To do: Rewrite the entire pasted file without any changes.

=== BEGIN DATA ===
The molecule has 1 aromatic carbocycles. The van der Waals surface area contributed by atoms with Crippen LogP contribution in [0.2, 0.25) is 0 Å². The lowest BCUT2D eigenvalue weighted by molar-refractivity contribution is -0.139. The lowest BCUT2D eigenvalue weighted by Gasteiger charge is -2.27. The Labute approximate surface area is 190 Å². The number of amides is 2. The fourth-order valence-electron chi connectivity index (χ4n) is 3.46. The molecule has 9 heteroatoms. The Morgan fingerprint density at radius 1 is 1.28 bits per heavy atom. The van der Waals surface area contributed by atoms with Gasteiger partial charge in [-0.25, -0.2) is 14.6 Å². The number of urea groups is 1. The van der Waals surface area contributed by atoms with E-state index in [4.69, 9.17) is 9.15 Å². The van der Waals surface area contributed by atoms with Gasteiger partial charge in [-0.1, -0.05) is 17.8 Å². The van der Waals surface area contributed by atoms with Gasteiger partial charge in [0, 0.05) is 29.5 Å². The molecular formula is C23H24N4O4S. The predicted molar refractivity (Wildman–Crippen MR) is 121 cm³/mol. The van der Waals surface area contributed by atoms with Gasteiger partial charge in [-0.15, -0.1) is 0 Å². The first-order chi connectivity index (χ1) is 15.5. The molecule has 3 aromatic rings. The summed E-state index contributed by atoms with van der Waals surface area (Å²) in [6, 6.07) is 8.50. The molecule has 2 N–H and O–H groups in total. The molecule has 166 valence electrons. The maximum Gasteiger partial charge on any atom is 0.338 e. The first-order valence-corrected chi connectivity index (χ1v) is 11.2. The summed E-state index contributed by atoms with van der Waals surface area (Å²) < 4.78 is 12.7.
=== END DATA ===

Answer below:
The molecule has 1 aromatic carbocycles. The van der Waals surface area contributed by atoms with Crippen LogP contribution in [0.2, 0.25) is 0 Å². The lowest BCUT2D eigenvalue weighted by molar-refractivity contribution is -0.139. The lowest BCUT2D eigenvalue weighted by Gasteiger charge is -2.27. The Labute approximate surface area is 190 Å². The number of amides is 2. The fourth-order valence-electron chi connectivity index (χ4n) is 3.46. The molecule has 9 heteroatoms. The Morgan fingerprint density at radius 1 is 1.28 bits per heavy atom. The van der Waals surface area contributed by atoms with Gasteiger partial charge in [-0.25, -0.2) is 14.6 Å². The number of urea groups is 1. The van der Waals surface area contributed by atoms with E-state index in [4.69, 9.17) is 9.15 Å². The van der Waals surface area contributed by atoms with Gasteiger partial charge in [-0.1, -0.05) is 17.8 Å². The van der Waals surface area contributed by atoms with Gasteiger partial charge in [0, 0.05) is 29.5 Å². The molecular formula is C23H24N4O4S. The predicted molar refractivity (Wildman–Crippen MR) is 121 cm³/mol. The van der Waals surface area contributed by atoms with Gasteiger partial charge in [-0.15, -0.1) is 0 Å². The first-order chi connectivity index (χ1) is 15.5. The molecule has 3 aromatic rings. The summed E-state index contributed by atoms with van der Waals surface area (Å²) in [6, 6.07) is 8.50. The molecule has 2 N–H and O–H groups in total. The molecule has 166 valence electrons. The maximum Gasteiger partial charge on any atom is 0.338 e. The first-order valence-corrected chi connectivity index (χ1v) is 11.2. The summed E-state index contributed by atoms with van der Waals surface area (Å²) < 4.78 is 12.7.